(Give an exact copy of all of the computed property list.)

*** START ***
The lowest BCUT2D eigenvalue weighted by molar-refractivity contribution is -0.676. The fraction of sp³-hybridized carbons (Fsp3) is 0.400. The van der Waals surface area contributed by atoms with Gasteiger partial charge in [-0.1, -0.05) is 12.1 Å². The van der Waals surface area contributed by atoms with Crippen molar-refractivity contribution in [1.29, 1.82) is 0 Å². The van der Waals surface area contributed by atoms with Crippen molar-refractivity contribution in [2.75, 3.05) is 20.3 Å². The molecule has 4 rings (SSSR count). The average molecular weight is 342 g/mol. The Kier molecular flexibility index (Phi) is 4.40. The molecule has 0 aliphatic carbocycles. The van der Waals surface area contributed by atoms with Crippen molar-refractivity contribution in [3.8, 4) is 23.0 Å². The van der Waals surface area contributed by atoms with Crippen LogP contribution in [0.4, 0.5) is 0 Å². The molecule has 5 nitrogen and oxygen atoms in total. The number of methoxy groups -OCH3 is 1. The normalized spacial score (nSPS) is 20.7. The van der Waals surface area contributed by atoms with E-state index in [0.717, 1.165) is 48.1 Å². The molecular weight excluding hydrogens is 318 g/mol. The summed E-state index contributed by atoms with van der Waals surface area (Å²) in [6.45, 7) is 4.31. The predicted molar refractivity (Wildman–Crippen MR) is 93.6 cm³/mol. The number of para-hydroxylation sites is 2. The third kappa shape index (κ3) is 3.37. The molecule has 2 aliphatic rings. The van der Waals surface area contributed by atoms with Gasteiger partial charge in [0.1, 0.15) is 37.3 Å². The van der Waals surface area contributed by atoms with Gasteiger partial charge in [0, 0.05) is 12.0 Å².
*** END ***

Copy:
The lowest BCUT2D eigenvalue weighted by molar-refractivity contribution is -0.676. The fraction of sp³-hybridized carbons (Fsp3) is 0.400. The van der Waals surface area contributed by atoms with Gasteiger partial charge in [-0.1, -0.05) is 12.1 Å². The van der Waals surface area contributed by atoms with Crippen molar-refractivity contribution in [1.29, 1.82) is 0 Å². The van der Waals surface area contributed by atoms with Crippen molar-refractivity contribution in [2.75, 3.05) is 20.3 Å². The molecule has 4 rings (SSSR count). The average molecular weight is 342 g/mol. The Kier molecular flexibility index (Phi) is 4.40. The molecule has 0 aliphatic carbocycles. The van der Waals surface area contributed by atoms with Crippen molar-refractivity contribution in [3.8, 4) is 23.0 Å². The van der Waals surface area contributed by atoms with Crippen LogP contribution in [0.4, 0.5) is 0 Å². The molecule has 5 nitrogen and oxygen atoms in total. The number of methoxy groups -OCH3 is 1. The normalized spacial score (nSPS) is 20.7. The van der Waals surface area contributed by atoms with E-state index in [0.717, 1.165) is 48.1 Å². The molecular weight excluding hydrogens is 318 g/mol. The summed E-state index contributed by atoms with van der Waals surface area (Å²) in [6.45, 7) is 4.31. The predicted molar refractivity (Wildman–Crippen MR) is 93.6 cm³/mol. The number of para-hydroxylation sites is 2. The third kappa shape index (κ3) is 3.37. The molecule has 2 aliphatic rings. The van der Waals surface area contributed by atoms with Gasteiger partial charge in [0.1, 0.15) is 37.3 Å². The van der Waals surface area contributed by atoms with Gasteiger partial charge in [0, 0.05) is 12.0 Å².